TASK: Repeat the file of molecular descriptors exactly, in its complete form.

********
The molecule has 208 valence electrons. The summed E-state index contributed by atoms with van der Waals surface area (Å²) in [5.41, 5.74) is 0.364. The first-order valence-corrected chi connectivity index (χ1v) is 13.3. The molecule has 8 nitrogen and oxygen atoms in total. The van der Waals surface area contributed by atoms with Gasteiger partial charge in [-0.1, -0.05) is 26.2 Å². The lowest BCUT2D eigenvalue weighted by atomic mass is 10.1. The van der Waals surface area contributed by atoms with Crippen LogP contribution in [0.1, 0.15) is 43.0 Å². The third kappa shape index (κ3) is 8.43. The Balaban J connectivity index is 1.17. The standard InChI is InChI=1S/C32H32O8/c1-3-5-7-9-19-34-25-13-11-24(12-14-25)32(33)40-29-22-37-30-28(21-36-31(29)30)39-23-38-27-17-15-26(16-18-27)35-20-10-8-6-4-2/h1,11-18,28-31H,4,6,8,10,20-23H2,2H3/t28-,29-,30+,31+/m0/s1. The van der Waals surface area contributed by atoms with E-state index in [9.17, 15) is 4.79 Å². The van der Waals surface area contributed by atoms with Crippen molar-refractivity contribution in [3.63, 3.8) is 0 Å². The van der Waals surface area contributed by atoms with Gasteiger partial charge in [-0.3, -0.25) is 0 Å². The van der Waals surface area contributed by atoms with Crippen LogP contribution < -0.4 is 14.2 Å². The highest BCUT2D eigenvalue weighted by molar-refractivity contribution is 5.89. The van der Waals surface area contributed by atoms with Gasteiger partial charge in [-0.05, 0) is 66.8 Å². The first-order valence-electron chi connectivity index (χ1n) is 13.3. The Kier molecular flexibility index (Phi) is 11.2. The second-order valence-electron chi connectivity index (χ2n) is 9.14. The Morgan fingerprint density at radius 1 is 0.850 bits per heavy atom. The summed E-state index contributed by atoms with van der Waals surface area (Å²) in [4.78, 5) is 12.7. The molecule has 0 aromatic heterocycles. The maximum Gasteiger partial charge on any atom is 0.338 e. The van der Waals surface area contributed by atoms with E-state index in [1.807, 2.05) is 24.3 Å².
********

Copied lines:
The molecule has 208 valence electrons. The summed E-state index contributed by atoms with van der Waals surface area (Å²) in [5.41, 5.74) is 0.364. The first-order valence-corrected chi connectivity index (χ1v) is 13.3. The molecule has 8 nitrogen and oxygen atoms in total. The van der Waals surface area contributed by atoms with Gasteiger partial charge in [-0.1, -0.05) is 26.2 Å². The lowest BCUT2D eigenvalue weighted by atomic mass is 10.1. The van der Waals surface area contributed by atoms with Crippen LogP contribution in [0.1, 0.15) is 43.0 Å². The third kappa shape index (κ3) is 8.43. The Balaban J connectivity index is 1.17. The standard InChI is InChI=1S/C32H32O8/c1-3-5-7-9-19-34-25-13-11-24(12-14-25)32(33)40-29-22-37-30-28(21-36-31(29)30)39-23-38-27-17-15-26(16-18-27)35-20-10-8-6-4-2/h1,11-18,28-31H,4,6,8,10,20-23H2,2H3/t28-,29-,30+,31+/m0/s1. The van der Waals surface area contributed by atoms with E-state index in [9.17, 15) is 4.79 Å². The van der Waals surface area contributed by atoms with Crippen molar-refractivity contribution in [3.63, 3.8) is 0 Å². The van der Waals surface area contributed by atoms with Gasteiger partial charge in [-0.3, -0.25) is 0 Å². The van der Waals surface area contributed by atoms with Crippen LogP contribution < -0.4 is 14.2 Å². The highest BCUT2D eigenvalue weighted by molar-refractivity contribution is 5.89. The van der Waals surface area contributed by atoms with Gasteiger partial charge in [-0.05, 0) is 66.8 Å². The first-order valence-electron chi connectivity index (χ1n) is 13.3. The Kier molecular flexibility index (Phi) is 11.2. The second-order valence-electron chi connectivity index (χ2n) is 9.14. The Morgan fingerprint density at radius 1 is 0.850 bits per heavy atom. The summed E-state index contributed by atoms with van der Waals surface area (Å²) in [4.78, 5) is 12.7. The molecule has 0 aromatic heterocycles. The maximum Gasteiger partial charge on any atom is 0.338 e. The van der Waals surface area contributed by atoms with E-state index in [1.807, 2.05) is 24.3 Å².